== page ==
Episode 10 - Trish Moir, Nelson
Episode 10 - Trish Moir,
Trish Moir's nickname, "Taniwha", sums her up well. She is a much loved identity in Nelson's Victory Square community, who can be kind and gentle, but also known for 'telling it like it is'. If there is a kid who is mucking about, Trish will be the first to pull them up. By doing this, Trish has gained huge respect by teachers, parents and children alike.
Trish, a great organiser, works voluntarily at the Victory Square Police Station for 2-3 days/week - manning the phone lines, dealing with issues where she can, giving people advice, and running the drivers licensing programme (she also collects people with no transport, and she reads the driving code to people if they have learning disabilities, etc). Trish was nominated by Nelson Senior Constable John O'Donovan.
Trish's knowledge of people is so extensive that she is seen as
a critical link between the police and the community; particularly
with children from troubled families. Victory Square is a
relatively depressed area of Nelson and it is the area where Trish
lives on her own small, half section.
A lot of Burmese people immigrate to Nelson, who often have a tough time with employment/ alcohol/ domestic violence/ integration. Trish takes a special interest in helping refugees and the unprivileged, even though she herself is not particularly well-off. She canvasses goods from people in the community to pass on to the Refugee Re-Settlement Group (RMS), who put them into state houses for the next refugee intake. If the RMS doesn't need them, she will find other people in the Victory Square community who do.
Trish also spends time as a teacher's aide at Nelson College for
Girls and the teachers could not speak more highly of her.
She does lots of little odd jobs and spends many more hours at the
school helping out than she needs to - giving big hugs to people
that need them along the way.
Trish's awesome generosity also results in her infamous baking being used to fundraise for various causes (e.g. the College Kapa Haka group, "Tiki Mai"); her own time being offered to help out on school trips (e.g. National Soccer Tournaments, Kapa Haka trips&); and her involvement in informal Parental communication between the school and parent's of children at the College.
Trish was also part of the original steering committee for the
Victory Community Health Centre, she helped with their first fun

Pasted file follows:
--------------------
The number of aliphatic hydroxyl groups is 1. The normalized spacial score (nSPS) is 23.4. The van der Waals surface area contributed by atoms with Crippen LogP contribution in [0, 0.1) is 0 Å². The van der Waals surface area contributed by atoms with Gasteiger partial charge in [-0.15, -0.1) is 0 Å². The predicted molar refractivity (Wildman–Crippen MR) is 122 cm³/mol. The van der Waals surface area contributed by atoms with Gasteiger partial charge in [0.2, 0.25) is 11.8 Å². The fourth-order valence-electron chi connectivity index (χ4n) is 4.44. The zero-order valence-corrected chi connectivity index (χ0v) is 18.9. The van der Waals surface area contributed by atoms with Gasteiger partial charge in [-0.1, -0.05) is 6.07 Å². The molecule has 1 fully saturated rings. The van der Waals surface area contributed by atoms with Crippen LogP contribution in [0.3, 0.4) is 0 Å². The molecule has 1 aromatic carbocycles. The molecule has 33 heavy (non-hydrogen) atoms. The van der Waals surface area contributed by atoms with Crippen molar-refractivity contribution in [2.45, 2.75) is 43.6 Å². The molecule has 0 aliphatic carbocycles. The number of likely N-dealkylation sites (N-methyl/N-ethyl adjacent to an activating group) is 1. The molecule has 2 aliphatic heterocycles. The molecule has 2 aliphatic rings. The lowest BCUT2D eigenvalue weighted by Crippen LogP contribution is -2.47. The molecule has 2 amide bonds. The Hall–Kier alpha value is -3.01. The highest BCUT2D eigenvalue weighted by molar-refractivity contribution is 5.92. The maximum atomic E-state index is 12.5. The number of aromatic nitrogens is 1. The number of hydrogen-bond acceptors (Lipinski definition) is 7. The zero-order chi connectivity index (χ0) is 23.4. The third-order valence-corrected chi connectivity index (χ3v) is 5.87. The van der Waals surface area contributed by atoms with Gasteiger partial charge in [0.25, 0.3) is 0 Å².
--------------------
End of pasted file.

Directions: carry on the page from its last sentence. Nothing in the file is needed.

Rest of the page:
day and she liaised with people and rounded up support for the
The Mucking In experience in Trish's own words
I found the Mucking in team to be a little family of their own. It was so easy to go with the flow because they made it so relaxing for me.
I'm normally a very private person but with the atmosphere that they created, well, I forgot I had a "Mic" on and just said things I felt.
I never realised that a whole town would be so interested in what was happening for me. I can't go shopping without being stopped several times and asked about the whole experience. I imagine this will be even greater once the program is shown.
I guess I will never forget this truly positive experience and it only makes me more keen than ever to be involved in helping people in the future.
Thanks to you all
A few words from Trish's nominator - John O'Donovan
I was surprised with the speed the Program came back to me advising that Trish would receive a garden. Everything was laid out easily with clear direction of what I as a Nominator would be expected to do.
I did not find this a difficult task at all, particularly because of the friendly and willing liaison between Julie Fisher and myself. The ease and professionalism of the entire Mucking In team became obvious with Trish's surprise at Nelson College for Girls. These are people who love their jobs.
Jim is the perfect frontman for the program. He speaks from the heart and quickly established a rapport with me, Trish, and the crowd. Trish was blown away and I think we all had a little tear seeing the effect on her.
Tony's plan was outstanding and the Community was excited. Everyone pitched in. Because Trish is so widely known the problem was not getting volunteers but instead determining who we would have to disappoint. There were simply way too many volunteers.
The result was laughs over the weekend, friendships strengthened, and a grateful opportunity to do something back for Trish.
A church group did a lot of the painting and because of this experience has decided to help others in a similar way. They have in fact commenced some work on another house.
I will never forget this experience. I watched the program last week in Hokitika and found myself thinking "I wonder what my friends will come up with this time".